I was gobsmacked when I first looked at 19th-century Mild recipes and realised that they must have been pale in colour. I’d imagined Dark Mild stretching back into the mists of history. Only to discover it had developed almost within living memory.
Trying to pin down exactly when Mild started darkening is frustratingly difficult. I’m pretty sure it was after 1880, when sugar usage greatly increased as a result of the Free Mash Tun Act. But, as brewing records give no indication of colour and aren’t always that specific about the type of sugar, it’s hard to find any traces.
Evidence like this is extremely rare:
Buckingham Advertiser and Free Press - Saturday 04 January 1890, page 6.
The description “Brown Sweet Ales” implies something darker than Pale Ale. But how dark exactly? Even after WW I, many Milds were much paler than modern Dark Mild: 20 EBC rather than 40 EBC. My guess is that these “Brown Sweet Ales” were a similar colour to the Milds of the 1920’s.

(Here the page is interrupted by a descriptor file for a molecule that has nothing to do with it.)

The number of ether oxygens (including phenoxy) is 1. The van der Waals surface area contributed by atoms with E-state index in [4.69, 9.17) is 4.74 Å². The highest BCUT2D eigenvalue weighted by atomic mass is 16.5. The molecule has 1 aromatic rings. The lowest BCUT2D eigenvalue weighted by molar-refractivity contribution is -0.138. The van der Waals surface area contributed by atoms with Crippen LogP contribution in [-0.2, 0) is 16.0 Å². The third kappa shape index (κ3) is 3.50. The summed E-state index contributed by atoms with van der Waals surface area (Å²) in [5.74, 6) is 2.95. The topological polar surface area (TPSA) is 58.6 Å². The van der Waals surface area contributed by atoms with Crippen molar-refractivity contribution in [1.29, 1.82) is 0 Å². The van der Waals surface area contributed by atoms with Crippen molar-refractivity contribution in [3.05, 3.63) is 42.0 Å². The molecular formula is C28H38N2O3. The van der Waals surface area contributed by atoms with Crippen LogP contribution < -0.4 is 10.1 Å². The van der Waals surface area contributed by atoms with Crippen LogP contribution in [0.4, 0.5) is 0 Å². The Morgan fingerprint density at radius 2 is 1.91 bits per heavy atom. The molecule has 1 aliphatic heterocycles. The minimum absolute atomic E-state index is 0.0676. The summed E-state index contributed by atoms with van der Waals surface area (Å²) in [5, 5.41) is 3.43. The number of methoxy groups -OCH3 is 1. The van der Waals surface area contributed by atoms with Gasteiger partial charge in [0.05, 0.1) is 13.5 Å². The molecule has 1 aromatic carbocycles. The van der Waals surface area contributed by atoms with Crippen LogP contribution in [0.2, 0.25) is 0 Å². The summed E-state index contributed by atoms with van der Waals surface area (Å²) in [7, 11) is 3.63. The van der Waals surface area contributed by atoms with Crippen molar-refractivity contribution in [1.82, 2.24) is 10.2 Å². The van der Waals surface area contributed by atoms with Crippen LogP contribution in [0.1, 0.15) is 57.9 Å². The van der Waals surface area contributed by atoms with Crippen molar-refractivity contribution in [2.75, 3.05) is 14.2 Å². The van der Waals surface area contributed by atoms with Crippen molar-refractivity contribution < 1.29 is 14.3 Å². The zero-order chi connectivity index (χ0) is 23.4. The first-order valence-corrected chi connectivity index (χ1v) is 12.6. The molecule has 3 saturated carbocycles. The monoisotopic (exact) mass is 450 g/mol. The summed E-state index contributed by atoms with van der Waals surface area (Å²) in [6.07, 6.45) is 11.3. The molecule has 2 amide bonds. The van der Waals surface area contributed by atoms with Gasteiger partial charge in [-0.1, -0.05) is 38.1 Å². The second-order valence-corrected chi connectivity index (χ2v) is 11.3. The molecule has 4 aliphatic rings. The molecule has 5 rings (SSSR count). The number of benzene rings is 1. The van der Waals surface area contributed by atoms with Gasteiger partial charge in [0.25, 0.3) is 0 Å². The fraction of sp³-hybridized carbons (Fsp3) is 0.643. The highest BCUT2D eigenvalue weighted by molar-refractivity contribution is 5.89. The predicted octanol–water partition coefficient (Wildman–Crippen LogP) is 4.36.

There was something else in the advert that attracted my attention. The description “Sound Ale for vatting” and the note:
“Vats filled in the Spring and Autumn seasons on the most reasonable terms, and the Beer guaranteed to keep sound. A Cooper sent to clean Vats free of charge.”
It sounds like people were vatting beer at home and ageing it for months. I’m surprised the practice was still going on. Especially as XA, at just 10d a gallon, couldn’t have had a gravity of more than 1045º. Which seems too weak to be a suitable candidate for ageing.
The cooper sounds like an outdoor cooper: someone employed by a brewery to look after vats not on their own premises. I’d assumed the job died out in the 18th century. Evidently not.